# The function of getting the winner at a given time

I want to discuss with smarter programmers this question, which was asked in a recent interview, walks you through my approaches and asks how you would effectively tackle this problem. Truly appreciate your ideas :)

Suppose you are given an array:

`````` arr = [[sam,123],[ram,124],[kris,125],[hen,127],[kris,135], [sam,140],...]
```

```

where each cell represents the candidate's name and a timestamp (which increments and new entries are added continuously). This array can have millions of entries.

Write a function findWinner (arr, timestamp) that returns the name of the winner before this timestamp, the given timestamp may or may not be in the given array. For a tie "tie"

My approaches:

Approach 1:

``````a. Create a function voteCount(mydict, a) which takes an entry a and stores the count of each candidate in a dictionary and returns a dictionary say mydict
b. Create a function getMax(mydict) which takes the dictionary mydict created and sorts the dictionary with respect to values(count here), checks if there is a repeat (names) with respect to max as one edge case and print out "tie" or prints out the name of the max candidate
c. Create a function findWinner(arr, timestamp) which takes the input array arr, and a given timestamp and iterate through each entry in the array untill the given timestamp and take the name arr[i][0] and call voteCount(mydict, arr[i][0]) on it.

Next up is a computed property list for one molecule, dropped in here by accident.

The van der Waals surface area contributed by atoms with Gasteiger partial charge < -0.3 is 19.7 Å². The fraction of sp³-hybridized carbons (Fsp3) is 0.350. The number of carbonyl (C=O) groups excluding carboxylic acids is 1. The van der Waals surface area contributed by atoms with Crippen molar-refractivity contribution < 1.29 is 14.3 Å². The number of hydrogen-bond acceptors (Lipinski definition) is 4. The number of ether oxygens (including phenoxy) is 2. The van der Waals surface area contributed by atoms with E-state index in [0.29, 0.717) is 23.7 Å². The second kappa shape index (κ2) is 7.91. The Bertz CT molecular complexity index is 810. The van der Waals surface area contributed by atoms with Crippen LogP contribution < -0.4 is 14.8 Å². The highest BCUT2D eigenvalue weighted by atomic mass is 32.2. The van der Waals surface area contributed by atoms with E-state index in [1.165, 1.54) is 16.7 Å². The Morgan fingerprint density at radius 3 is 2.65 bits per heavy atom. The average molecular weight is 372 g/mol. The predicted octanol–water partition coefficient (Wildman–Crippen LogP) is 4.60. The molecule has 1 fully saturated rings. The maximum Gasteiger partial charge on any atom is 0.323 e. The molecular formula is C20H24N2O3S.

d. After the loop finishes run getMax on mydict and print out the results
```

```

`I was thinking of memoization in this scenario because there was no space constraints`

Approach 2:

``````a. Create a datastructure Node with a name and count like the one below:

class Node
attr_accessor :name, :count
def initialize(name,count)
@name = name
@count = count
end
end
b. In the getMax(mydict), take each key value pair as a node in a heap and run a max-heapify function with node.count and print out the root name(For edge case of tie, we can check with root left child and right child)
```

```
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Create `SortedMap<Integer, Set<String>>`

(for example a red-black tree) where keys are timestamps and values ββare the names of the winners at that timestamp. Also create `Map<String, Integer>`

where keys are names and values ββare evaluations (initialized to zero). Then iterate over the array:

``````SortedMap<Integer, Set<String>> timestampMap = new RedBlackTree()
Map<String, Integer> scoreMap = new HashMap()
Set<String> currentWinners

foreach [name, timestamp] in array {
int currentNameScore = scoreMap.get(name) + 1
scoreMap.put(name, currentNameScore)
int currentWinnerScore = scoreMap.get(currentWinners.first())
if(currentWinners.contains(name) || currentNameScore > currentWinnerScore) {
currentWinners = new Set(name)
} else if(currentWinnerScore == currentNameScore) {
}
timestampMap.put(timestamp, currentWinners)
}
```

```

You use a `Map`

name to track each current score, then you determine if the score matches or exceeds the winner's current score. A query `SortedMap`

for a given timestamp (or immediately preceding timestamp if the given key is missing) is an O (log (n)) operation. (See example SortedMap for an example of typical operations on `SortedMap`

). Initialization `SortedMap`

is O (n * log (n)), so it makes sense to use this approach if you are doing multiple queries on the data (otherwise your linear search will be faster).

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